Alcatel turns on triple play

French equipment manufacturer Alcatel has turned a new channel on the home entertainment and communications market by offering an Internet-based access system that guarantees a hefty chunk of bandwidth for broadcast TV and video-on-demand services.

The Paris-based equipment manufacturer has launched a new IP-DSLAM (Internet Protocol Digital Subscriber Line Multiplexer) that enables network operators to provide "guaranteed nonblocking, interactive bandwidth at speeds of 20M bps (bits per second) for each user," said Michel Rahier, chief operating officer of Alcatel's fixed communications group, speaking Tuesday in a news conference at the Broadband World Forum in Venice.

Each IP-DSLAM can support more than 1,000 users at the same time, according to Rahier. "This is a significant feature, especially for video services," he said.

Unlike ordinary DSLAMs, IP-DSLAMs don't share bandwidth, making them more reliable for distributing real-time broadcast traffic, according to Rahier. The technology supports unlimited TV channels, HDTV and interactive video on demand and gaming, in addition to high-speed Web surfing and VOIP (Voice over IP).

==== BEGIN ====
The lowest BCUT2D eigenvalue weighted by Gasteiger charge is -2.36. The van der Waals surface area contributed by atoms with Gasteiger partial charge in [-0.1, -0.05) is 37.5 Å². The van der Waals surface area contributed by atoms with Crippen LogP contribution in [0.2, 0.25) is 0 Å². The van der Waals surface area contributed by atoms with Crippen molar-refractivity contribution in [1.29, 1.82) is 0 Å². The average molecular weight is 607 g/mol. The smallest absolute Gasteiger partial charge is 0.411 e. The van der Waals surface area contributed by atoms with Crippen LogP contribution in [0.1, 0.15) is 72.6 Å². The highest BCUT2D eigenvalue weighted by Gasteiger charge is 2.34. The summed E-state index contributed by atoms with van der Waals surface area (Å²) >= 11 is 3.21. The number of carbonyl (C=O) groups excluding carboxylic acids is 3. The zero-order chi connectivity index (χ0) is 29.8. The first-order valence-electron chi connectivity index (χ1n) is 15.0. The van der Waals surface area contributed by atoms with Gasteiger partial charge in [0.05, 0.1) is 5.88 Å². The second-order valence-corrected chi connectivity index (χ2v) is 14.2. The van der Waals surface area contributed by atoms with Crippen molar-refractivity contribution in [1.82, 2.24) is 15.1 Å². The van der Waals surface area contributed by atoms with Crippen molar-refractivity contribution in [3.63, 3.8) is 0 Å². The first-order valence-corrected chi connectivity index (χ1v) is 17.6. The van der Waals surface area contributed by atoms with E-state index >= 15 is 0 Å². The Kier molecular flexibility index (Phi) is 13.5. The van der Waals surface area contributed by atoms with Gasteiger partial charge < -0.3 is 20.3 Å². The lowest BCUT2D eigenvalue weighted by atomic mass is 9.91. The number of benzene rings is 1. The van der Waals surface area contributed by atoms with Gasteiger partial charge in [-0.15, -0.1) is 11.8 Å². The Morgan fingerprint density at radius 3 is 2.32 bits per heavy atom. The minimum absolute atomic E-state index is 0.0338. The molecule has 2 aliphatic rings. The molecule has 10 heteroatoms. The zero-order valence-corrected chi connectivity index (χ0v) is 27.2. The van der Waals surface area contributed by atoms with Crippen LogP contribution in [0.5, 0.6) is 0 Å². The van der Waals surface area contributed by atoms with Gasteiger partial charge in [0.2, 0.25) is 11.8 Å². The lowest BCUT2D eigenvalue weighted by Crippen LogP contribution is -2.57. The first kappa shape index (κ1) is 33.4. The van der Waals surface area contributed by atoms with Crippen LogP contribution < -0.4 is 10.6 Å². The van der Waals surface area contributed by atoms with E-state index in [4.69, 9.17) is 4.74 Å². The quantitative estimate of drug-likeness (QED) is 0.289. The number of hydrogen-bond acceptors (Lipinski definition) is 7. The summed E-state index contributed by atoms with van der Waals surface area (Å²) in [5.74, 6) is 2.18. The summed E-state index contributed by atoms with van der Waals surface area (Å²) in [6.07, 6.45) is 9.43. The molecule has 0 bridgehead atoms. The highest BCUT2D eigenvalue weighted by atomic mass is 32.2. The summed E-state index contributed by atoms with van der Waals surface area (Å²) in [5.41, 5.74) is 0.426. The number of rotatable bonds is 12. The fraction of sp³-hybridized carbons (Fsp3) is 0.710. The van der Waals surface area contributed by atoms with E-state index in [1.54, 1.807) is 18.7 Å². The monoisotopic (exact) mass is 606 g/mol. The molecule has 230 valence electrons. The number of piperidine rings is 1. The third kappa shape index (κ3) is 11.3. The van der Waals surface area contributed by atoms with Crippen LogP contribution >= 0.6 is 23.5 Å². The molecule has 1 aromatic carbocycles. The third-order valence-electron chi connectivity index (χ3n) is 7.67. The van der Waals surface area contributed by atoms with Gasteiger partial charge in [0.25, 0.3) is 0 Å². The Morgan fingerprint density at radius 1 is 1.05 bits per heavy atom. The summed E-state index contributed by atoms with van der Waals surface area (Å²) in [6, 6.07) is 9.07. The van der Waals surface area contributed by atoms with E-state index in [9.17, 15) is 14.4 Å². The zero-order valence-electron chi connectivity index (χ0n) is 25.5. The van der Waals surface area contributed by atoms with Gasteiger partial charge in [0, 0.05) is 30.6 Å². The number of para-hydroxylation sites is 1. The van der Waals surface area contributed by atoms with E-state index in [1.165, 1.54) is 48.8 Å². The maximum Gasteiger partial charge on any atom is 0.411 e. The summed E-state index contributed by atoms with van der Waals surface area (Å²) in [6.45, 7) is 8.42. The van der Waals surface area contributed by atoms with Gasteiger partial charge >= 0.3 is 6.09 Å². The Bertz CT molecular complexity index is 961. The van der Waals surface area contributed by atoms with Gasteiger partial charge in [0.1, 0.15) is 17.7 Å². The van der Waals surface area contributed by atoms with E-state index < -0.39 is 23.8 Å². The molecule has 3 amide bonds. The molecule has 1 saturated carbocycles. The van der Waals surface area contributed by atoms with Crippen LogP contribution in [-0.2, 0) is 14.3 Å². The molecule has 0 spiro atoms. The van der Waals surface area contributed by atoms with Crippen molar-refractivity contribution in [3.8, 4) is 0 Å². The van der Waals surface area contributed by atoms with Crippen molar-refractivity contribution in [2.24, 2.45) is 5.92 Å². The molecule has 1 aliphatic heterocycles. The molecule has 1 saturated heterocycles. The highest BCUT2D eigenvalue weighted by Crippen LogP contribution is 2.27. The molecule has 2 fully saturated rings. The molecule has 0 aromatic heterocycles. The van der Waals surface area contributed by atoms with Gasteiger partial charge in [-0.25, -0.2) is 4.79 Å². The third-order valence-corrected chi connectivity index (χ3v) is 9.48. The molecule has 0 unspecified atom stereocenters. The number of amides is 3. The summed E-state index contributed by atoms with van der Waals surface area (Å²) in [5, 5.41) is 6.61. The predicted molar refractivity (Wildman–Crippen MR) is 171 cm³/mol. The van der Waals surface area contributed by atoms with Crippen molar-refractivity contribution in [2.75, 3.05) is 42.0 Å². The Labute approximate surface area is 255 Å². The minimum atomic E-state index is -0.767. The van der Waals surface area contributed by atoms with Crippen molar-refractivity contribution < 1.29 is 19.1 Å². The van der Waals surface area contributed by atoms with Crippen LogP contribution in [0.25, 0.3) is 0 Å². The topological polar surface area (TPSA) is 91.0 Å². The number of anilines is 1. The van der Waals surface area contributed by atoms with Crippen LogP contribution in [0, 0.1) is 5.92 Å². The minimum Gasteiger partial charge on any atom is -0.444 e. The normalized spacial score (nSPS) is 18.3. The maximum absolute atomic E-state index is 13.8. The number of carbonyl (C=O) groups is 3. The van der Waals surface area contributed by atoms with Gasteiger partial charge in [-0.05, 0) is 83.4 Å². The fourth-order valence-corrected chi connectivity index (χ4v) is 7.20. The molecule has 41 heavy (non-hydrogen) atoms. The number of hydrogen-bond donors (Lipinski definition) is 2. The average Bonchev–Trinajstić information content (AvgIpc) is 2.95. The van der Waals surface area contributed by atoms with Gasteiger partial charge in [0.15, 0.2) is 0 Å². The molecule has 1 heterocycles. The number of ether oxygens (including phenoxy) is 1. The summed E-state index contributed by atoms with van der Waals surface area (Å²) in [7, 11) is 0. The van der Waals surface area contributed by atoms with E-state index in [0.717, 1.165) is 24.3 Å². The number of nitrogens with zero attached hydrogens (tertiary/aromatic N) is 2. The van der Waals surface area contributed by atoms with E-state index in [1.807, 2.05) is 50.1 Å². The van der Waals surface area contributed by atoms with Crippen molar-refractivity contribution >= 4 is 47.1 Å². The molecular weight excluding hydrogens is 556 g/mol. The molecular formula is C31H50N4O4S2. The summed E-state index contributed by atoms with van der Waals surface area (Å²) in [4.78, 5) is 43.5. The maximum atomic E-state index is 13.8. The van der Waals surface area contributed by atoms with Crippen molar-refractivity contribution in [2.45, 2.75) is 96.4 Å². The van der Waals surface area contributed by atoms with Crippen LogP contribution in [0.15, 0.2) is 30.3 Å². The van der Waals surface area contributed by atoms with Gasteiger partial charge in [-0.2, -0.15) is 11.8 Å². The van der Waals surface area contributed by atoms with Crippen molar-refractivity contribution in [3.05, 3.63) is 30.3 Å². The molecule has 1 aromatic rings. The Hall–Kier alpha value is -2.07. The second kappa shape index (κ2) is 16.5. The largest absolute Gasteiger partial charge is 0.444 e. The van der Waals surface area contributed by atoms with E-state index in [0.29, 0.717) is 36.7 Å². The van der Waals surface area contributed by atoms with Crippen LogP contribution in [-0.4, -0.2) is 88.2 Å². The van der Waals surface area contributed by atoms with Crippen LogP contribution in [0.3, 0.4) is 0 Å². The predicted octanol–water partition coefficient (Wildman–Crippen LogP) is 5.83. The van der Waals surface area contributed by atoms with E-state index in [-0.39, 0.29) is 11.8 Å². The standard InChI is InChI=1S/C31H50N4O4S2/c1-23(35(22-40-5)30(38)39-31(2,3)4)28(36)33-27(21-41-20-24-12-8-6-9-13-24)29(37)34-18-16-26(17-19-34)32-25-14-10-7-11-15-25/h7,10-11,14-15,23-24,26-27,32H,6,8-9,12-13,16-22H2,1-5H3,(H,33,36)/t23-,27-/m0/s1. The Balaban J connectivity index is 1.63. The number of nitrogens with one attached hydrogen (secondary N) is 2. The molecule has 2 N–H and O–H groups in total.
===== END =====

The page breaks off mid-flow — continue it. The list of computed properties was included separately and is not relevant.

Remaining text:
Alcatel calculated that users of new HDTV (High Definition TV) and video-on-demand systems need bandwidth delivery speeds of at least 16M bps.

The Alcatel product, called 7302 Intelligent Services Access Manager, is aimed at network operators eager to tap new revenue streams from so-called triple play services, which integrate voice, data and video over an IP-based architecture.

Although Alcatel provides its own TV middleware, the company's system is designed to run software from other vendors, including Microsoft, according to Rahier. "Customers can use alternatives but we provide full integration for those who don't," he said. "We're noticing, however, that many operators these days want one-stop-shopping solutions."

The executive declined to provide pricing details for the IP-DSLAMs, saying only that they would be more expensive than traditional DSLAMs.

China Telecommunications (China Telecom), which has been testing the technology, has agreed to become the first customer, according to Rahier. After initially deploying Ethernet technology to aggregate traffic in its access network, China Telecom is now shifting to all-IP broadband access, he said.

Alcatel intends to have a substantial volume of the new IP-DSLAM equipment manufactured in China, according to Rahier.

Currently, the French company is conducting TV over broadband trials with more than 20 operators, Rahier said. He declined to provide names.

At the Broadband World Forum, Telecom Italia SpA Chief Executive Officer Riccardo Ruggiero said the Italian incumbent operator was "extremely interested" in broadband TV.

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